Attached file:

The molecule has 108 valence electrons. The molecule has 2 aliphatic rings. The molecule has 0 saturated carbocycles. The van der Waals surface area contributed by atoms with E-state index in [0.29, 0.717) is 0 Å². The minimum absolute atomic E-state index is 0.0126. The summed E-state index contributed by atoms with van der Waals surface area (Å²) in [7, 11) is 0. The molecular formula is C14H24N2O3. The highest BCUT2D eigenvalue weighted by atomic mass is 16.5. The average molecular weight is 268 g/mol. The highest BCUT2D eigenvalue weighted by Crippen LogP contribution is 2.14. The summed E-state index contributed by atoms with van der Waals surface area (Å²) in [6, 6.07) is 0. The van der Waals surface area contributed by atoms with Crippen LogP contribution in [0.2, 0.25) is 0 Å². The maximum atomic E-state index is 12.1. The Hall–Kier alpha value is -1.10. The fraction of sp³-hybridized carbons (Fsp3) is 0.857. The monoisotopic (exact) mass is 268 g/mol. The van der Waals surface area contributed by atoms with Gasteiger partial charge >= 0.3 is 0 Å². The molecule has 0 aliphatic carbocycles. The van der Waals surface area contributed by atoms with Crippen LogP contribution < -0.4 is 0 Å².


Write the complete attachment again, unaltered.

The molecule has 108 valence electrons. The molecule has 2 aliphatic rings. The molecule has 0 saturated carbocycles. The van der Waals surface area contributed by atoms with E-state index in [0.29, 0.717) is 0 Å². The minimum absolute atomic E-state index is 0.0126. The summed E-state index contributed by atoms with van der Waals surface area (Å²) in [7, 11) is 0. The molecular formula is C14H24N2O3. The highest BCUT2D eigenvalue weighted by atomic mass is 16.5. The average molecular weight is 268 g/mol. The highest BCUT2D eigenvalue weighted by Crippen LogP contribution is 2.14. The summed E-state index contributed by atoms with van der Waals surface area (Å²) in [6, 6.07) is 0. The van der Waals surface area contributed by atoms with Crippen LogP contribution in [0.2, 0.25) is 0 Å². The maximum atomic E-state index is 12.1. The Hall–Kier alpha value is -1.10. The fraction of sp³-hybridized carbons (Fsp3) is 0.857. The monoisotopic (exact) mass is 268 g/mol. The van der Waals surface area contributed by atoms with Gasteiger partial charge >= 0.3 is 0 Å². The molecule has 0 aliphatic carbocycles. The van der Waals surface area contributed by atoms with Crippen LogP contribution < -0.4 is 0 Å².